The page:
As Lucy Dacus moves forward, she immortalizes her memories and the people of her past on her unforgettable third album, ‘Home Video’.
From her witty and honest debut, No Burden, to the powerful tales of being a woman in conservative America as told on Historian, Lucy Dacus has established herself as not just one of America’s great songwriters. She is one of the must-hear voices in all of music. And the young woman from Richmond, Virginia is just 26 years old, and Dacus is only getting better, as she demonstrates on her spectacular third album, Home Video.
Whereas some records are nostalgic in their sound, Dacus gets nostalgic, as all 11 songs are derived from the memoirs she wrote during her childhood and youth. But in true form, Dacus shares the spotlight with others. Her stories are as much about herself as they are about the people she grew up with and loved. While these stories were once restricted to the ink in her journals, they are now forever immortalized them in song.
Dacus’ journey to her past begins with a tale of raw emotion. With a Springsteen-esque tone, opener “Hot Heavy” is a clever play on sexual innuendo to describe Dacus’ lingering feelings for a former partner. “Being back here makes me hot in the face / Hot blood in my pulsing veins / Heavy memories weighing on my brain”, she recounts as she descends into her ex’s parents’ basement. Dacus realizes, however, that she was just the answer to all the questions her former partner had, as his parents refused to educate him about sex. The emotional and somber “Christine”, meanwhile, sees Dacus acting as a friend’s bodyguard. It’s a theme that repeats itself in various situations. In this case, Dacus tries to protect a friend from an abusive boyfriend. She will do whatever it takes to prevent her friend from a lifetime of suffering:
“But if you get married, I’d object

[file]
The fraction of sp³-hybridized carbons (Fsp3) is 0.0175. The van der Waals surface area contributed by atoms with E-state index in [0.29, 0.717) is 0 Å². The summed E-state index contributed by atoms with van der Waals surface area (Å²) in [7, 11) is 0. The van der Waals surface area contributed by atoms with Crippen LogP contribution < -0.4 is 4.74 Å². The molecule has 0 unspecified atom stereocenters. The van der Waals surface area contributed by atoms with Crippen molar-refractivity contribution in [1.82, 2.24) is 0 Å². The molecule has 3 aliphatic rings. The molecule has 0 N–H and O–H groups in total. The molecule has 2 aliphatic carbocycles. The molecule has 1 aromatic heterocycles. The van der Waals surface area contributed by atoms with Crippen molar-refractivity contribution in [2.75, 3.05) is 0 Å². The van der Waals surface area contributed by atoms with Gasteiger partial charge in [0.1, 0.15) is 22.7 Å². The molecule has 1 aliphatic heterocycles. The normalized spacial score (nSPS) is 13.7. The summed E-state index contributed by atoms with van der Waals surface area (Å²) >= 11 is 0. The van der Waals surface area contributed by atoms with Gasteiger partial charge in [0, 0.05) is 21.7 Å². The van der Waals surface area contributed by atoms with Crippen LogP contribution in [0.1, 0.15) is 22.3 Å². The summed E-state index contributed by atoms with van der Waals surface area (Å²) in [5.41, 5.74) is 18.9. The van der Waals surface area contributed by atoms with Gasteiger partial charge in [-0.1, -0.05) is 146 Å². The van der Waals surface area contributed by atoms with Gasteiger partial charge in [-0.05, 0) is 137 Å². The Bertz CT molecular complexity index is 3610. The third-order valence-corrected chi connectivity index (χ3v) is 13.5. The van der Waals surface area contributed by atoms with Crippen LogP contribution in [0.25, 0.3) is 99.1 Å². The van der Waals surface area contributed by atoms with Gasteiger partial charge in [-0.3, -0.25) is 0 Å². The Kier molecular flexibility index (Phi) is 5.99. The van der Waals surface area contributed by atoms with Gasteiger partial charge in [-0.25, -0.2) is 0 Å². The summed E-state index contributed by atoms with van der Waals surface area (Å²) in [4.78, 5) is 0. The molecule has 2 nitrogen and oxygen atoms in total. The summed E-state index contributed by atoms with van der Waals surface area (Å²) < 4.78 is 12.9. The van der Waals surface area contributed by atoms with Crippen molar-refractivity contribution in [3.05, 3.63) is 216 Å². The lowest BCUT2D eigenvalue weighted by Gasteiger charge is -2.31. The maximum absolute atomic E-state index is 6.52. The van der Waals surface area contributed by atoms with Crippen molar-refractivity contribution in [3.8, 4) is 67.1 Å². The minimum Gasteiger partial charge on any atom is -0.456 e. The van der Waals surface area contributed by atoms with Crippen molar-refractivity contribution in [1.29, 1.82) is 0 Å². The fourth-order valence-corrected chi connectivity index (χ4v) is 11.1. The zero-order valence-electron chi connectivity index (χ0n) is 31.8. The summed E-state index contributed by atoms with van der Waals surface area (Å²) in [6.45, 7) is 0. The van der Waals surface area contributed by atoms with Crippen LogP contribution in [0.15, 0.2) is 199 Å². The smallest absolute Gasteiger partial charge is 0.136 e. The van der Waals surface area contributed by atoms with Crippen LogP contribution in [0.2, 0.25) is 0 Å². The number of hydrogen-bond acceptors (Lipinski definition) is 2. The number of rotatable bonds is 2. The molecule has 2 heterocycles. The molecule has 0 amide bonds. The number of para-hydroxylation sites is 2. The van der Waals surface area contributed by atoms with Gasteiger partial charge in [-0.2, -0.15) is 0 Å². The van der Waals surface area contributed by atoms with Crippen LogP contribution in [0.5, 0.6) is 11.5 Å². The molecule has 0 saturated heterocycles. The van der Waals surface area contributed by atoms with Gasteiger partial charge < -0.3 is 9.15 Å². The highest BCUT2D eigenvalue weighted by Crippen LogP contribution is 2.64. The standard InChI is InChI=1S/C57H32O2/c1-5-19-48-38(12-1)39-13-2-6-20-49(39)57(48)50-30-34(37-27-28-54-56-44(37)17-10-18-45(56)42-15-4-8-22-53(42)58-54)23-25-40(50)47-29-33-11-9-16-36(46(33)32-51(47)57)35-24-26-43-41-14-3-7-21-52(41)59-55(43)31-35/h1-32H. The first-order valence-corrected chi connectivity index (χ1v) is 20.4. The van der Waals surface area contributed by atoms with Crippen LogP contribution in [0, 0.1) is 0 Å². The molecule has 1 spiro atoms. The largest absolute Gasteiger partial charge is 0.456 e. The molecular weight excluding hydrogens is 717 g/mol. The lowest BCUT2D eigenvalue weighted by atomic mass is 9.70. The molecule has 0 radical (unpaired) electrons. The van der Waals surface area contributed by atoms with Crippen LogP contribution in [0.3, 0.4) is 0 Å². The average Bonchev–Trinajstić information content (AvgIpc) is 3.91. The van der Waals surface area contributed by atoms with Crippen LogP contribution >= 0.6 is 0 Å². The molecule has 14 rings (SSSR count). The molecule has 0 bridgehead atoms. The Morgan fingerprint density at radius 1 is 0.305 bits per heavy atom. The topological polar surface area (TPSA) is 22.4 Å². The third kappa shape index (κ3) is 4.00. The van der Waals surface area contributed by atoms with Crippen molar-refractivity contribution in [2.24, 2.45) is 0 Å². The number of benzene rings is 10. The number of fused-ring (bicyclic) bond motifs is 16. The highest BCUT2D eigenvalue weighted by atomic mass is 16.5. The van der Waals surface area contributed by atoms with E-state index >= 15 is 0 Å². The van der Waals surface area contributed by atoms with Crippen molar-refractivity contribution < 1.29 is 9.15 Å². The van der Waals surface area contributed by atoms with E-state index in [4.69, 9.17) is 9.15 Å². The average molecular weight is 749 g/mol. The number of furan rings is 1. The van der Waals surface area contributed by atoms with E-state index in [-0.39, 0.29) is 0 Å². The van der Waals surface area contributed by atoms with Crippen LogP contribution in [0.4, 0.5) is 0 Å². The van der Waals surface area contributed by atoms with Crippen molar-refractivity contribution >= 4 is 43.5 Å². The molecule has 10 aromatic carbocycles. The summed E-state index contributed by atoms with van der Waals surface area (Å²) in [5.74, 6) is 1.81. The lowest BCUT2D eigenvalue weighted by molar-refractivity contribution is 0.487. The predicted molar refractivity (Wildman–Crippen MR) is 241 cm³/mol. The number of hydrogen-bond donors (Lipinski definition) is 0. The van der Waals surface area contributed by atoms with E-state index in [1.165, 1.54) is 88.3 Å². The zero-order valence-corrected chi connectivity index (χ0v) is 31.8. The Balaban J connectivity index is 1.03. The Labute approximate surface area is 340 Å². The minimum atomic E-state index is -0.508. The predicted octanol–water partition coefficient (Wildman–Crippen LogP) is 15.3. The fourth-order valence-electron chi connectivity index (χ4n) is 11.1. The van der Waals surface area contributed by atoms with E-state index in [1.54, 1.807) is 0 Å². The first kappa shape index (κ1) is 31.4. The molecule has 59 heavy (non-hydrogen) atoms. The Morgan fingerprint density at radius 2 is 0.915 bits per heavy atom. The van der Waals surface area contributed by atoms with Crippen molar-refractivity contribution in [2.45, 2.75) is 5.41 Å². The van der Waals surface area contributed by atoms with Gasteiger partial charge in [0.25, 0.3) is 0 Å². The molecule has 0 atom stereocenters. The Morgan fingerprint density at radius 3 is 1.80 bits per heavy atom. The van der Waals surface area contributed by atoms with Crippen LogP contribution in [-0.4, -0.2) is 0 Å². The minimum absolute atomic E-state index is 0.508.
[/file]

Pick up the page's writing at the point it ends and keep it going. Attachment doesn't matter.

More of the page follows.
Throw my shoe at the altar and lose your respect
I’d rather lose my dignity
Than lose you to somebody who won’t make you happy”
Religion also plays a central role in Home Video. Growing up in a stout Christian family, Dacus recalls her own devotion and trying to break the bonds that tied her down on the rollicking “First Time”. The song is Dacus’ revelation that there is more to life than the church. But before her recklessness as a teenager, she spent many summers at vacation bible school. On the raw and brilliant “VBS”, she recalls the constant worshiping and indoctrination at summer camp. The one memory, however, that stands out is when she sees her friend with their parents. Beneath the hallelujahs and amens laid unspoken secrets.
“Your dad keeps his sleeves down through the summer for a reason
Your mother wears her makeup extra thick for a reason
When I tell you you were born and you are here for a reason
You are not convinced the reason is a good one”
The languid, folk-rocker, “Cartwheel”, and the humbling yet stunning synth-driven “Please Stay”, further see Dacus reaching out to someone and giving them reasons to live. On the latter, Dacus’ metaphorical style is vividly striking and poignant. With a soft yet emotive delivery, she remembers, “The hunting knife you kept by your bed / The flowers you dried and tied up with twine / Suspended from the ceiling”.
Dacus strikes more emotional chords with the remarkable “Thumbs”. With the soft hum of a synth playing, Dacus goes out of her way to protect her friend from further disappointment. “I would kill him, if you’d let me”, Dacus says to her friend, but her friend declines. As she watches this reunion between a daughter and her absentee father, Dacus reveals what she would do to retaliate for the years of emotional trauma:
“I lovе your eyes
And he has thеm
But you have his
‘Cause he was first
I imagine my thumbs on the irises
Pressing in until they burst”
When she’s not being everyone’s best friend, she’s asked to be an actor, as she tells on “Brando”. Recruited to play a role in a classmate’s movie-like life, Dacus quite honestly and brutally sings, “You’re yelling at me ‘Stella!’ / And I’m laughing cause you think you’re Brando / But you’ll never come close”. Although she may not want to star in a movie, Dacus’ story is still being written. “I’m not tired yet / We still got a lot to figure out”, she lushly says at the beginning of the album’s ultimate track, “Triple Dog Dare”. The song represents Dacus saying goodbye to the people and their memories. It is Dacus moving on from her childhood and youth. They are, however, not forgotten because Home Video is unforgettable record.
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